Although the United Nations never formally recognized the Taliban regime in Afghanistan as the country's legitimate government, Abdul Hakim Mujahid served as a Taliban representative and point of contact for the UN. He also served as the Taliban's ambassador to Pakistan -- which was one of just several countries to recognize the Taliban government. Years ago, Mujahid reconciled with the government of Afghan President Hamid Karzai. In an interview with RFE/RL's Radio Free Afghanistan correspondent Ahmadullah Takal, Mujahid discusses the possibility of reconciling today's Taliban insurgents through a traditional Afghan Loya Jirga -- a grand assembly of elders.RFE/RL: Do you see the Taliban agreeing to peace talks if they are asked by a Loya Jirga -- a traditional grand assembly -- to do so?Abdul Hakim Mujahid:
The issue is that the problem of Afghanistan is not in the hands of its president, the people or a Loya Jirga. The real problem is that the troops of 40 countries are stationed in Afghanistan and NATO, the U.K., and the U.S. are heading these troops. So [reconciliation talks will not work] as long as the foreign powers -- the United States and Britain in particular -- don't agree with this.
And it has to involve friendly governments who can influence the Afghan government and its armed opponents. They have to help in homework and facilitation of back channel discussions between the two sides. The issue of Afghanistan cannot simply be addressed by calling a Loya Jirga and inviting the opposition to come for talks.Taking Exception To SanctionsRFE/RL: But previously all the Western countries unanimously supported such talks with the Taliban. What makes you say that the required homework has not been done already? Mujahid:
It is very obvious and has been practically proven that no prior groundwork has taken place. The first important thing is to lift the sanctions on the leaders of the armed opposition. They are blacklisted and multimillion-dollar rewards are offered for some leaders of the opposition. They have not been recognized as a legitimate part of the political process. But no such step has been taken place so far.
So it is not logical to invite a person who has a bounty of millions of dollars [on him for his capture and] ask him to give up his sanctuary and attend this Loya Jirga. He might get captured the next day and end up in Guantanamo Bay [prison]. Who will guarantee their safety? Our president has no authority to even release somebody from Bagram [the main U.S. military prison in Afghanistan].
It is not logical to invite a person who has a bounty of millions of dollars [on him for his capture and] ask him to give up his sanctuary and attend this Loya Jirga.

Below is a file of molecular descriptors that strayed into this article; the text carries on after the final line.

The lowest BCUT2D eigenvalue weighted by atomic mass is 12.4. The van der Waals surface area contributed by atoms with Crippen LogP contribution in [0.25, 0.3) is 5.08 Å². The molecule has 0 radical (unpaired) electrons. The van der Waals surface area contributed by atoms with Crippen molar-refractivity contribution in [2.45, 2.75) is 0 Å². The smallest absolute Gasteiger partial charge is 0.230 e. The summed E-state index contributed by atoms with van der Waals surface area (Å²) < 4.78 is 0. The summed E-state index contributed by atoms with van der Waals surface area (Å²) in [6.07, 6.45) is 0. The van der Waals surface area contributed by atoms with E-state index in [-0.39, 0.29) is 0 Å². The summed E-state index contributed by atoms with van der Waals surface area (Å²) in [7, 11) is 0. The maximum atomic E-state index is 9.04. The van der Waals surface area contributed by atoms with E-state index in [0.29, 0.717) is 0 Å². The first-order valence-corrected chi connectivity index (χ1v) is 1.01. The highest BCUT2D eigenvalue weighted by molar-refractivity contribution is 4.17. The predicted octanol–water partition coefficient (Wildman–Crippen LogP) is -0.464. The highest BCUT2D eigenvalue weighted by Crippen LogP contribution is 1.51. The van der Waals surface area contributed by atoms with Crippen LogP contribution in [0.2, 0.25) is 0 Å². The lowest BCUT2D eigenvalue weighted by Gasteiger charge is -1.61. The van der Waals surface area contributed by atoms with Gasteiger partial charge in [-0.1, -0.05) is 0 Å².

These are all make-believe plans. Nobody would believe such talk unless foreign troops in Afghanistan act honestly, announce clear and transparent plans for addressing the issue, and announce there is clear platform about the presence of foreign troops.RFE/RL: You just mentioned that some countries have influence over the Taliban. Which countries are they and what can they do?Mujahid:
For instance, I can take the name of one country, and that is Saudi Arabia. I think it will be effective if Saudi Arabia is brought into this process and, at the same time, the foreign troops act with honesty.Atmosphere Of MistrustRFE/RL: But in the dialogue which is said to have already taken place in Saudi Arabia, the Taliban indicated they are unwilling to join negotiations unless all the foreign troops leave Afghanistan. What can be done in such a situation? What is the way out? Mujahid:
This main problem is that there is no atmosphere of trust.RFE/RL: So is it your conclusions that this atmosphere of mistrust can only disappear after foreign troops leave Afghanistan?Mujahid:
This atmosphere will only go away when the foreign forces -- the UN, the United States, and the United Kingdom -- get rid of contradictions in their policies. Their policies are now riddled with contradictions. Sometimes they say we [will] not negotiate with the hard-liners fighting against us but have no problems talking to the moderates.
Right now, several moderate leaders are living in a Kabul who are not even hostile to [the government]. But still they are under sanctions. These are the issues which increase mistrust. How can the armed opposition trust the process when several high-ranking people -- [former Taliban officials] -- are still under sanctions? How can you convince those who want to join [the peace process]?RFE/RL: What can those Taliban based in Kabul who are not fighting do in terms of bringing the moderate Taliban and linking them with the government?Mujahid:
If they [foreign troops] were honest, first they should have treated humanely those who left the armed opposition. But they have put them in prison and these [Taliban] leaders went through lots of difficulties. And they are still being discriminated against.
First they should have treated humanely those who left the armed opposition. But they have put them in prison, and these [Taliban] leaders went through lots of difficulties. And they are still being discriminated against.
What Next?RFE/RL: Can you specify which measures you think the Afghan government should take in order to encourage them toward negotiations?Mujahid:
First of all, the government of Afghanistan should come to an agreement with the foreign troops based in Afghanistan in forming a unified strategy. Only then it can make progress in negotiating with the opposition.
As long as there is no coordination between the Afghan government and the international troops, the plans for negotiations won't move forward. In the past the Afghan president presented plans for negotiations. But they were vetoed by the foreign powers.